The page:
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Tales from a Motorcycle Saddle.

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Summer 2018

Our Canada Taster.

Part Five: Kamloops




   Abigail's Page 50

Part Five: Kamloops

August 2018

Part Five of our Canadian Rockies Road Trip Adventure.


We admit we hadn't heard of Kamloops before planning this trip but we were pleasantly surprised when we explored it. On the way to Kamloops we stopped several times, had a lovely lunch beside a river and noticed that the speed limit had gone up from 90kph to 100 kph (62mph.) The roads were more windier and hillier and traffic had increased.

This is the Ford Taurus hire car we had. Daddy didn't like it as it was so dark inside, had poor visibility and mirrors and he couldn't get the seating right. It seemed as if the steering wheel or pedals were offset. Fusspot.


Another day, another river! Freelander Falls to be precise.


Early Sunday morning in Kamloops saw us walk to the river. Two actually: the confluence of the North and South Thompson Rivers. Once again we were welcomed by an attractive riverside park and a wooden truss bridge which Mummy and Daddy found very interesting. Weird!

This bridge still carried a major road over it.

We just loved this sign. Daddy still doesn't want a dog though - Meanie.

------------------------------------------------------------------------------------- Fancying another walk and taking our lunch with us (actually it was the remains of last night's "child size" pizza) we took off out of the city to Peterson Creek Park. The leaflet we had showed several trails, but not the heights. After walking under this bridge we ended up looking down on it.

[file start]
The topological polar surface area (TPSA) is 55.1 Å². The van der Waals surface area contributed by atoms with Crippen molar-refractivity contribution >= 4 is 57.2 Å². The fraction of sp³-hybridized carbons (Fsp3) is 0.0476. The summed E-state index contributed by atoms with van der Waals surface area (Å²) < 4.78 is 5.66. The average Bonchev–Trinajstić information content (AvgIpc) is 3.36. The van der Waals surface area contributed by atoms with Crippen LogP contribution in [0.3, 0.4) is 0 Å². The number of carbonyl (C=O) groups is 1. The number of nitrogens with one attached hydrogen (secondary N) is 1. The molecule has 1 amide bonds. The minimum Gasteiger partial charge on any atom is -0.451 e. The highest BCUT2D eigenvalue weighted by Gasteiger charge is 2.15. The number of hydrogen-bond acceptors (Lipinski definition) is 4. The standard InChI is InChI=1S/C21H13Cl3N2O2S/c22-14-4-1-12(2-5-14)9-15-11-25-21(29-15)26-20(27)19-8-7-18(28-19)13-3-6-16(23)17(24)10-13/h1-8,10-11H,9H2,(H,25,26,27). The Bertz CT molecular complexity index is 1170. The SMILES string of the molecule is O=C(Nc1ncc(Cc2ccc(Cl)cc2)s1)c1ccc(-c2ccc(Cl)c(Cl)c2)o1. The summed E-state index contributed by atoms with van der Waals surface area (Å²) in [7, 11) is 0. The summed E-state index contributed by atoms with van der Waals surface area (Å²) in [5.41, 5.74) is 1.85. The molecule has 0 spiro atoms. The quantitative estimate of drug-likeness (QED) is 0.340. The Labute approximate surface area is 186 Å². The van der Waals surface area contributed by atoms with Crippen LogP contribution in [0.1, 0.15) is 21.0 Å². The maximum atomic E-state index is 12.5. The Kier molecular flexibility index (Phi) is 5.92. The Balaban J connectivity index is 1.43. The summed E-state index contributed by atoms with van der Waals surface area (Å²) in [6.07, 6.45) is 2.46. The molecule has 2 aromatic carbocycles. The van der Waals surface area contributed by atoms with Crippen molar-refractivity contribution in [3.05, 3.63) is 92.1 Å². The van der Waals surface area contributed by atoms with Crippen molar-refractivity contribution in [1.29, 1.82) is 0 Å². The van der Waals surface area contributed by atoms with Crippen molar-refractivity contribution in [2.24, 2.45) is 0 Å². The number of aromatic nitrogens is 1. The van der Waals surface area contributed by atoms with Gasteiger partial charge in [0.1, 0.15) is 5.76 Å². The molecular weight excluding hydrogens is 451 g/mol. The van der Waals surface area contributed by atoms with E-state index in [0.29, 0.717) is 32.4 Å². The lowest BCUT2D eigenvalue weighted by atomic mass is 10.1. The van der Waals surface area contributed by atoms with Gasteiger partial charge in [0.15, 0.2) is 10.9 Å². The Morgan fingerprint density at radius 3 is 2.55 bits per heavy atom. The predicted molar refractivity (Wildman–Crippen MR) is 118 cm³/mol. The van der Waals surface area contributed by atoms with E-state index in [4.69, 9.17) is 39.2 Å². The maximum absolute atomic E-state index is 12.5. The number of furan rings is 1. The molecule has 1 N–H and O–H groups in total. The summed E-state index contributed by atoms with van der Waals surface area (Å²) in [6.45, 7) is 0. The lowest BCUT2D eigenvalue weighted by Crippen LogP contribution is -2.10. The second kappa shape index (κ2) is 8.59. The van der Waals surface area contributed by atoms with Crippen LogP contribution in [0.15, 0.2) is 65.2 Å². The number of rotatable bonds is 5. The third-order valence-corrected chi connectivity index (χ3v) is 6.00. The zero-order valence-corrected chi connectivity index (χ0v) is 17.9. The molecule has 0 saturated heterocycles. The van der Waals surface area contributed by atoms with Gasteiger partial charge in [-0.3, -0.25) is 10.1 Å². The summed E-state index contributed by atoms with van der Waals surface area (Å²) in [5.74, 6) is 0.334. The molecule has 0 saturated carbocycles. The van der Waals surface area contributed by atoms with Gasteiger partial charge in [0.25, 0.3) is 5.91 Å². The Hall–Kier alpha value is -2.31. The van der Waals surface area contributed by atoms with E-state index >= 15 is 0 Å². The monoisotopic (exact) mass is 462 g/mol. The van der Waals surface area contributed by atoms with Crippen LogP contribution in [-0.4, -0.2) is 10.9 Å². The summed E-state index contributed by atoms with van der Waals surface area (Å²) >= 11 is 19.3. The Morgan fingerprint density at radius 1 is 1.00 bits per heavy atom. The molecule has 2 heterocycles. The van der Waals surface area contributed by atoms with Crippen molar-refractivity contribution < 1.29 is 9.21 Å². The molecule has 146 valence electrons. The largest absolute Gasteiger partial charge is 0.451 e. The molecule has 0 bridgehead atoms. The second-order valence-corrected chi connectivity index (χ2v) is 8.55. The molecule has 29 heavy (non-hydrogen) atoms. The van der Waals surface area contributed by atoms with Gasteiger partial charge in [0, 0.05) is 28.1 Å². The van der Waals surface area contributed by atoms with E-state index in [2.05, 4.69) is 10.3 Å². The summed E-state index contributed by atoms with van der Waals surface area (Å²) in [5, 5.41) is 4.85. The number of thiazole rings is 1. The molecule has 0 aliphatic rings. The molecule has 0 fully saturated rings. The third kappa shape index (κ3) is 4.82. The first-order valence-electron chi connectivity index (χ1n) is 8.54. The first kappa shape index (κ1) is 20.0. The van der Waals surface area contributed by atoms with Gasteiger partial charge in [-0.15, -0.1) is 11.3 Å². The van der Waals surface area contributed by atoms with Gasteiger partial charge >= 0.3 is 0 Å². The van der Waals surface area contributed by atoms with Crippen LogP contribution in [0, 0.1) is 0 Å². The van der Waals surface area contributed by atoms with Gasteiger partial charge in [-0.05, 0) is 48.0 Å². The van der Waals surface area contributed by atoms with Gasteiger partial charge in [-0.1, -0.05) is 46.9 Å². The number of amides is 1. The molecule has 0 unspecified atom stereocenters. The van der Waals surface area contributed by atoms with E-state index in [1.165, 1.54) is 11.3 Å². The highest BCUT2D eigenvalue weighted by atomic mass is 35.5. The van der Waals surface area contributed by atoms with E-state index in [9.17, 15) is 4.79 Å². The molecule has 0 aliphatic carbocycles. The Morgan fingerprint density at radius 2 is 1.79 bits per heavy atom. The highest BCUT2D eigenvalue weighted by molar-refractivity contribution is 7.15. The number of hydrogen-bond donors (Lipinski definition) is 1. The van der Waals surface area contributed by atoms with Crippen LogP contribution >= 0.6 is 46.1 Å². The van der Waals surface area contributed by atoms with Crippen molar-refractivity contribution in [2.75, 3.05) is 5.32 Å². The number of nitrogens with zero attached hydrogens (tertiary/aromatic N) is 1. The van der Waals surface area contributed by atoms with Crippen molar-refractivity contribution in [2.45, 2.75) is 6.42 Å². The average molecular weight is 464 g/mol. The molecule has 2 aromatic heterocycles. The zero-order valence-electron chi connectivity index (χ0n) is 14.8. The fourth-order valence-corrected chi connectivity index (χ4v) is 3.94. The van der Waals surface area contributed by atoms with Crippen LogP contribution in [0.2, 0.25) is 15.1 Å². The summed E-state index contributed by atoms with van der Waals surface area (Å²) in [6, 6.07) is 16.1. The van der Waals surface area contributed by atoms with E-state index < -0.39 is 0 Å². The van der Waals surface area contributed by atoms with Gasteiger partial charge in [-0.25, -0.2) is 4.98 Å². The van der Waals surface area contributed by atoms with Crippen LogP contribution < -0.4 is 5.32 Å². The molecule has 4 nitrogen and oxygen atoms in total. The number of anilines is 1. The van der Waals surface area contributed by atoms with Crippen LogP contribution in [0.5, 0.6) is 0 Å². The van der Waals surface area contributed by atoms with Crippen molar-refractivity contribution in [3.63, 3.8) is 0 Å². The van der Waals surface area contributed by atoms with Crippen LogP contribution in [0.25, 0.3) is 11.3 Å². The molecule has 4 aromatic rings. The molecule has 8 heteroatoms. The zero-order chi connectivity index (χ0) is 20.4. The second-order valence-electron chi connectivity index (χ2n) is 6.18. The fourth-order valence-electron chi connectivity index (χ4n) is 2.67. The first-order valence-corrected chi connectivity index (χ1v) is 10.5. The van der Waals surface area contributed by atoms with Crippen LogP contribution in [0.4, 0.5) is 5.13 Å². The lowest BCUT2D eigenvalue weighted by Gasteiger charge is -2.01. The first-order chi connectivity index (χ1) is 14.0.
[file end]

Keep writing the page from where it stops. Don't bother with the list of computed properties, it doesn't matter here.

Note our trail snaking up the hill on the left. By now the temperature had soared again so don't touch the screen - you'll burn your fingers.


So what is then? (Answer below.)


End of Part Five.

Click here to go to Part Six or here to return to my home page.

 P.S. The orange object is a railroad snow plough, not a boat!


Above: they weren't kidding either. We could smell it constantly and on a long journey could taste it on our lips. Many Japanese and Chinese tourists were wearing face masks.

Why a picture of a toilet? These were obviously very important to us and could be found at most pull ins and beauty spots. Non flushing, the waste just fell into an open tank which was emptied by vacuum into a truck. We called them Dunnies as in Australia.


Another day, another trail too!


Still in Riverside Park we came across this memorial stone showing the flood heights over the years. From the top: 1894, 1972, 1948 and 1998. The destruction must have been terrible.


Above and below, two faces of Kamloops, downtown and an art gallery.


Daddy says that this should have sound as the crossing was going "ding ding ding ding" in true Canadian/American railroad style. The train approaching was one of these super-long freight trains, some 1.7km! Very difficult to photograph as Mummy often tried.

And so ended a pleasant Sunday in Kamloops.